You say, “There are men who have no money,” and you apply to the law. But the law is not a self-supplied fountain, whence every stream may obtain supplies independently of society. Nothing can enter the public treasury, in favour of one citizen or one class, but what other citizens and other classes have been forced to send to it. If every one draws from it only the equivalent of what he has contributed to it, your law, it is true, is no plunderer, but it does nothing for men who want money–it does not promote equality. It can only be an instrument of equalisation as far as it takes from one party to give to another, and then it is an instrument of plunder. Examine, in this light, the protection of tariffs, prizes for encouragement, right to profit, right to labour, right to assistance, right to instruction, progressive taxation, gratuitousness of credit, social workshops, and you will always find at the bottom legal plunder, organised injustice.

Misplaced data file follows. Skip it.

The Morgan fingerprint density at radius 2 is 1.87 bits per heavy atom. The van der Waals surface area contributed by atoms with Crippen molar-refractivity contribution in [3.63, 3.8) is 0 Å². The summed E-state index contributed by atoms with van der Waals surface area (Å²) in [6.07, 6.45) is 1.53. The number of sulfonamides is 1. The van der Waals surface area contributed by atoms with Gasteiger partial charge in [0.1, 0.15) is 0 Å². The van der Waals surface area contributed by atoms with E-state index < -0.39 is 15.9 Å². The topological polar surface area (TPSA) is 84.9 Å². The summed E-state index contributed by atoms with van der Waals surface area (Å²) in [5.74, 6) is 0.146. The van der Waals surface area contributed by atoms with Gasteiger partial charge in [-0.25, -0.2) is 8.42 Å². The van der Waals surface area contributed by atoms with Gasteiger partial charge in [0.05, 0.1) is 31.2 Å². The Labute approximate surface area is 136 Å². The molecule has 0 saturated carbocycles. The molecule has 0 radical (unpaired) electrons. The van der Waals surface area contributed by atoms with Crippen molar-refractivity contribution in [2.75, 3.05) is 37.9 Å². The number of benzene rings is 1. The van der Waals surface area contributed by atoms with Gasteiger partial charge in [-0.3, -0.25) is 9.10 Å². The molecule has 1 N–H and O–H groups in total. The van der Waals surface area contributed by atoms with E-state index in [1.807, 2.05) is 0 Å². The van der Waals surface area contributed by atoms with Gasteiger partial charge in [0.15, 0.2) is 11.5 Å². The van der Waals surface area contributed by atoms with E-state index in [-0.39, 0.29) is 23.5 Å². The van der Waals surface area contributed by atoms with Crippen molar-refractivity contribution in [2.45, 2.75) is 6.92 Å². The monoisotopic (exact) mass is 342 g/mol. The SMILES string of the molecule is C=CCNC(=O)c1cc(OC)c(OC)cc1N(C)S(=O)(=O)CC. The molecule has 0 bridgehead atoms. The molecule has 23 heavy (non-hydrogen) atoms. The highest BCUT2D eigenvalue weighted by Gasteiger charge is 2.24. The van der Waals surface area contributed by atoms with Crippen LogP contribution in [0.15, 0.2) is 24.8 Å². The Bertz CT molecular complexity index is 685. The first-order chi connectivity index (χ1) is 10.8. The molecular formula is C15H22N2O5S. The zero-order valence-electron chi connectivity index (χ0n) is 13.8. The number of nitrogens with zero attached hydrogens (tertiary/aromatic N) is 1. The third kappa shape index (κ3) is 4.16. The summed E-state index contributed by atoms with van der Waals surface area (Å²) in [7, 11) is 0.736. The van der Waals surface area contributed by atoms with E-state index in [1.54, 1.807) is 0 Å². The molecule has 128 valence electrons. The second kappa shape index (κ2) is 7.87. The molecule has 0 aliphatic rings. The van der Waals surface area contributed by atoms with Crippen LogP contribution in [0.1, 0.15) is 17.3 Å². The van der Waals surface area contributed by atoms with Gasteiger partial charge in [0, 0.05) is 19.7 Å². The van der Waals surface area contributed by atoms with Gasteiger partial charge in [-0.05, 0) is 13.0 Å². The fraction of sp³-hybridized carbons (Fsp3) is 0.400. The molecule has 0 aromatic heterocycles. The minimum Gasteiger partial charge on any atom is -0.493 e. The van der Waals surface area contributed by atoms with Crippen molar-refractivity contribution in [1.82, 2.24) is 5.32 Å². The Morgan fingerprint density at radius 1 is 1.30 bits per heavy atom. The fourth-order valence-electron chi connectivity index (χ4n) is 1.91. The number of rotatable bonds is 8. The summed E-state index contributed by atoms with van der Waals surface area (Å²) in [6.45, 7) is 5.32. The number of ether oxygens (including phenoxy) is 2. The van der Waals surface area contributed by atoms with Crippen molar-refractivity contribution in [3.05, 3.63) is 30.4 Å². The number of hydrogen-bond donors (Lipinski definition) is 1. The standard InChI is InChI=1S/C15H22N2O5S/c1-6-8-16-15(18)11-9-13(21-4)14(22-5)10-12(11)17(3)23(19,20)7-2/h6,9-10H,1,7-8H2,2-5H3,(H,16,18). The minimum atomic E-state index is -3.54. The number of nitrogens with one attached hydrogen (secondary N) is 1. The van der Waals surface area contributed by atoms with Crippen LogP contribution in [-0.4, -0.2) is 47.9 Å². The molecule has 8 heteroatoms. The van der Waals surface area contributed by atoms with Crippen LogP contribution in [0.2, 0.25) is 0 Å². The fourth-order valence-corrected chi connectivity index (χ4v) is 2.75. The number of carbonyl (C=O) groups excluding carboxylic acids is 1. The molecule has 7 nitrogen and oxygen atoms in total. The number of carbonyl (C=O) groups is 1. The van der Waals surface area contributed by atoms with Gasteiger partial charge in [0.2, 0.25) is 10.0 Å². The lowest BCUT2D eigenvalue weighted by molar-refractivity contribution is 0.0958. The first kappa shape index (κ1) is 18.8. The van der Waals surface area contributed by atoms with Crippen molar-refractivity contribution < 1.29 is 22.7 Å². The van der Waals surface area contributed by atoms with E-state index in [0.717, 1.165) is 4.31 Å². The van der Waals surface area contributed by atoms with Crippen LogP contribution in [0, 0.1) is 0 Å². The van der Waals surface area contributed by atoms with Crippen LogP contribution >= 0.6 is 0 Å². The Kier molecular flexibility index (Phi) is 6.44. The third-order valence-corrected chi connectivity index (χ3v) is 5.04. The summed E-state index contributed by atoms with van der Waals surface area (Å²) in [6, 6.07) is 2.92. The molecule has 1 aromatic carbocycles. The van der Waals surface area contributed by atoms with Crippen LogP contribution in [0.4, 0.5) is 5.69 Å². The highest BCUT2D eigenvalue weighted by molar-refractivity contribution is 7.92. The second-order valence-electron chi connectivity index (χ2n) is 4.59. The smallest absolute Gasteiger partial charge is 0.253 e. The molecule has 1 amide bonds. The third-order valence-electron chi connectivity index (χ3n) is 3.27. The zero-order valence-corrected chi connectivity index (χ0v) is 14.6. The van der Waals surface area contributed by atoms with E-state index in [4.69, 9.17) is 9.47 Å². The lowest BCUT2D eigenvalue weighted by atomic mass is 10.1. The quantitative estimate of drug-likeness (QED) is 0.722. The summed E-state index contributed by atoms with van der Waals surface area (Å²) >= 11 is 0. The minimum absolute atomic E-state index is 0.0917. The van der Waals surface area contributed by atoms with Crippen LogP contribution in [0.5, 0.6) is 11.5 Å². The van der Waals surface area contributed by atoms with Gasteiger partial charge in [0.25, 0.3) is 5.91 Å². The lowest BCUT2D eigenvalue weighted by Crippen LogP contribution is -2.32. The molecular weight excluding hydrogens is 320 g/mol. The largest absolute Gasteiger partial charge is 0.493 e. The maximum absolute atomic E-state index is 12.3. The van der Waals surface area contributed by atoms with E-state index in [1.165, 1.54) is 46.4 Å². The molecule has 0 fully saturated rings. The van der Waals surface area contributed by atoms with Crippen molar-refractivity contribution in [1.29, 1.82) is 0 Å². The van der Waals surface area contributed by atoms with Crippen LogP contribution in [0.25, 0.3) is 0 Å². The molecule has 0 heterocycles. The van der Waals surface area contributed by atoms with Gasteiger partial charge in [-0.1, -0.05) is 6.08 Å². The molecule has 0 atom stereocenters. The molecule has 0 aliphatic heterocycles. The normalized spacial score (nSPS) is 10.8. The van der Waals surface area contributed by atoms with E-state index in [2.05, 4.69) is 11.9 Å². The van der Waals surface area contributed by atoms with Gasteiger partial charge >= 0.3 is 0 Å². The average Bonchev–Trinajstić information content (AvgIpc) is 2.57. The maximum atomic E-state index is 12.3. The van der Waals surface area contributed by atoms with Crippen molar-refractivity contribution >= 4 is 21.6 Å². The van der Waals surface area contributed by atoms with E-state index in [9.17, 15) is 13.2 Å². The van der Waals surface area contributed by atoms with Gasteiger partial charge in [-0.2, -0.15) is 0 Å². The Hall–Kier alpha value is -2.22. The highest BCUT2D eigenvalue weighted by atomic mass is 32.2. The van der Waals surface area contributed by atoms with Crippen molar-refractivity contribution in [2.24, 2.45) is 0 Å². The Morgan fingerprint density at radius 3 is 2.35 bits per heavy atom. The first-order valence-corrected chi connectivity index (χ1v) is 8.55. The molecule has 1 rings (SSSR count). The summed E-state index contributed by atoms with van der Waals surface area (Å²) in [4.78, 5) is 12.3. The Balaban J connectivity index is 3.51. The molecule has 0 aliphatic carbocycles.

You say, “There are men who want knowledge,” and you apply to the law. But the law is not a torch which sheds light abroad which is peculiar to itself. It extends over a society where there are men who have knowledge, and others who have not; citizens who want to learn, and others who are disposed to teach. It can only do one of two things: either allow a free operation to this kind of transaction, i.e., let this kind of want satisfy itself freely; or else force the will of the people in the matter, and take from some of them sufficient to pay professors commissioned to instruct others gratuitously. But, in this second case, there cannot fail to be a violation of liberty and property,–legal plunder.